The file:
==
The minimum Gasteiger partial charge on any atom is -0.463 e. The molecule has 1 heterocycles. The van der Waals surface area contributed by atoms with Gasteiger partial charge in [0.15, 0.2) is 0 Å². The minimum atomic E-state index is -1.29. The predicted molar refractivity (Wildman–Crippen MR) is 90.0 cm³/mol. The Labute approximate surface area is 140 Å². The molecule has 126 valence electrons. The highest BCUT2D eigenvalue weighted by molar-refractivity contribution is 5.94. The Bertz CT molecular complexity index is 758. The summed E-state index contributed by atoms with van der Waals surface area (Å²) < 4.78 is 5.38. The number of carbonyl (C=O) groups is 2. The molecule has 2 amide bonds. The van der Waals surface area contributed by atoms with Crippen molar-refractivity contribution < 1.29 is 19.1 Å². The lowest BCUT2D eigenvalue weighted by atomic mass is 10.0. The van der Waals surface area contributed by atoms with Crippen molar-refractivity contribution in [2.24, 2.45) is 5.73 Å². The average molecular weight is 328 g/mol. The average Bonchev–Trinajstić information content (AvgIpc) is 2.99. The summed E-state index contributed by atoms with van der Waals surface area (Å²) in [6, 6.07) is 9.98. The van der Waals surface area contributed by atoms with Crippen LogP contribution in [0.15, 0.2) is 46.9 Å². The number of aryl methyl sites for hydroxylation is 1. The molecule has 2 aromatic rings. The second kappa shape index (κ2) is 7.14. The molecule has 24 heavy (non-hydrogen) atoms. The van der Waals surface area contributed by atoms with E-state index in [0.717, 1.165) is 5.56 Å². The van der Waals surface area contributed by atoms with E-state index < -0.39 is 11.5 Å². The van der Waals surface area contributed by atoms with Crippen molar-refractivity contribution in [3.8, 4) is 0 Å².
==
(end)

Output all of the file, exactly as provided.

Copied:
The minimum Gasteiger partial charge on any atom is -0.463 e. The molecule has 1 heterocycles. The van der Waals surface area contributed by atoms with Gasteiger partial charge in [0.15, 0.2) is 0 Å². The minimum atomic E-state index is -1.29. The predicted molar refractivity (Wildman–Crippen MR) is 90.0 cm³/mol. The Labute approximate surface area is 140 Å². The molecule has 126 valence electrons. The highest BCUT2D eigenvalue weighted by molar-refractivity contribution is 5.94. The Bertz CT molecular complexity index is 758. The summed E-state index contributed by atoms with van der Waals surface area (Å²) < 4.78 is 5.38. The number of carbonyl (C=O) groups is 2. The molecule has 2 amide bonds. The van der Waals surface area contributed by atoms with Crippen molar-refractivity contribution < 1.29 is 19.1 Å². The lowest BCUT2D eigenvalue weighted by atomic mass is 10.0. The van der Waals surface area contributed by atoms with Crippen molar-refractivity contribution in [2.24, 2.45) is 5.73 Å². The average molecular weight is 328 g/mol. The average Bonchev–Trinajstić information content (AvgIpc) is 2.99. The summed E-state index contributed by atoms with van der Waals surface area (Å²) in [6, 6.07) is 9.98. The van der Waals surface area contributed by atoms with Crippen LogP contribution in [0.15, 0.2) is 46.9 Å². The number of aryl methyl sites for hydroxylation is 1. The molecule has 2 aromatic rings. The second kappa shape index (κ2) is 7.14. The molecule has 24 heavy (non-hydrogen) atoms. The van der Waals surface area contributed by atoms with E-state index in [0.717, 1.165) is 5.56 Å². The van der Waals surface area contributed by atoms with E-state index < -0.39 is 11.5 Å². The van der Waals surface area contributed by atoms with Crippen molar-refractivity contribution in [3.8, 4) is 0 Å².